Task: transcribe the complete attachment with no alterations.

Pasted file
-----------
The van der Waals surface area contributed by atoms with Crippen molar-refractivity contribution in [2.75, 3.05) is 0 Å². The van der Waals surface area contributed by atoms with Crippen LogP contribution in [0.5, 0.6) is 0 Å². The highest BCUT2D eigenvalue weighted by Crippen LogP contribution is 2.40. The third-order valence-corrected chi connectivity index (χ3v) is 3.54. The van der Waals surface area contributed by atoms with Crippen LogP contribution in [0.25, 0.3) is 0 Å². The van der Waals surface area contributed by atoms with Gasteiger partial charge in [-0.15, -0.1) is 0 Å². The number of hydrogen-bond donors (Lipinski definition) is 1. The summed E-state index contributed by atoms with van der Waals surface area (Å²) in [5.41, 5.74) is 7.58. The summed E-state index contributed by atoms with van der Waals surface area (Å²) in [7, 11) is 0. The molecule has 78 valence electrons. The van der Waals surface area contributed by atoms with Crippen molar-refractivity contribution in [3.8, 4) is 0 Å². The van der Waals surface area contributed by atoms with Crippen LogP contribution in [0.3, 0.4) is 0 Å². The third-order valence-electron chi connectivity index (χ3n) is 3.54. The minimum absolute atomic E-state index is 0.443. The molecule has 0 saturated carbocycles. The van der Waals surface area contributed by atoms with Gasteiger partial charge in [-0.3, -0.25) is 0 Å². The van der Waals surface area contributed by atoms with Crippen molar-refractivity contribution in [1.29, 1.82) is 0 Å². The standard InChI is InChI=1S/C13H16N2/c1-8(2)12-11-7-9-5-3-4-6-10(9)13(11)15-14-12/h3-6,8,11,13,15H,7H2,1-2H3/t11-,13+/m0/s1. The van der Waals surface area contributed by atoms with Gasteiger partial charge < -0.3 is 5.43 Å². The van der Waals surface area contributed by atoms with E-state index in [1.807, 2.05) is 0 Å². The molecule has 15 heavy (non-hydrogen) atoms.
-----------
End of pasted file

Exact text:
The van der Waals surface area contributed by atoms with Crippen molar-refractivity contribution in [2.75, 3.05) is 0 Å². The van der Waals surface area contributed by atoms with Crippen LogP contribution in [0.5, 0.6) is 0 Å². The highest BCUT2D eigenvalue weighted by Crippen LogP contribution is 2.40. The third-order valence-corrected chi connectivity index (χ3v) is 3.54. The van der Waals surface area contributed by atoms with Crippen LogP contribution in [0.25, 0.3) is 0 Å². The van der Waals surface area contributed by atoms with Gasteiger partial charge in [-0.15, -0.1) is 0 Å². The number of hydrogen-bond donors (Lipinski definition) is 1. The summed E-state index contributed by atoms with van der Waals surface area (Å²) in [5.41, 5.74) is 7.58. The summed E-state index contributed by atoms with van der Waals surface area (Å²) in [7, 11) is 0. The molecule has 78 valence electrons. The van der Waals surface area contributed by atoms with Crippen molar-refractivity contribution in [3.8, 4) is 0 Å². The van der Waals surface area contributed by atoms with Crippen LogP contribution in [0.3, 0.4) is 0 Å². The third-order valence-electron chi connectivity index (χ3n) is 3.54. The minimum absolute atomic E-state index is 0.443. The molecule has 0 saturated carbocycles. The van der Waals surface area contributed by atoms with Gasteiger partial charge in [-0.3, -0.25) is 0 Å². The van der Waals surface area contributed by atoms with Crippen molar-refractivity contribution in [1.29, 1.82) is 0 Å². The standard InChI is InChI=1S/C13H16N2/c1-8(2)12-11-7-9-5-3-4-6-10(9)13(11)15-14-12/h3-6,8,11,13,15H,7H2,1-2H3/t11-,13+/m0/s1. The van der Waals surface area contributed by atoms with Gasteiger partial charge < -0.3 is 5.43 Å². The van der Waals surface area contributed by atoms with E-state index in [1.807, 2.05) is 0 Å². The molecule has 15 heavy (non-hydrogen) atoms.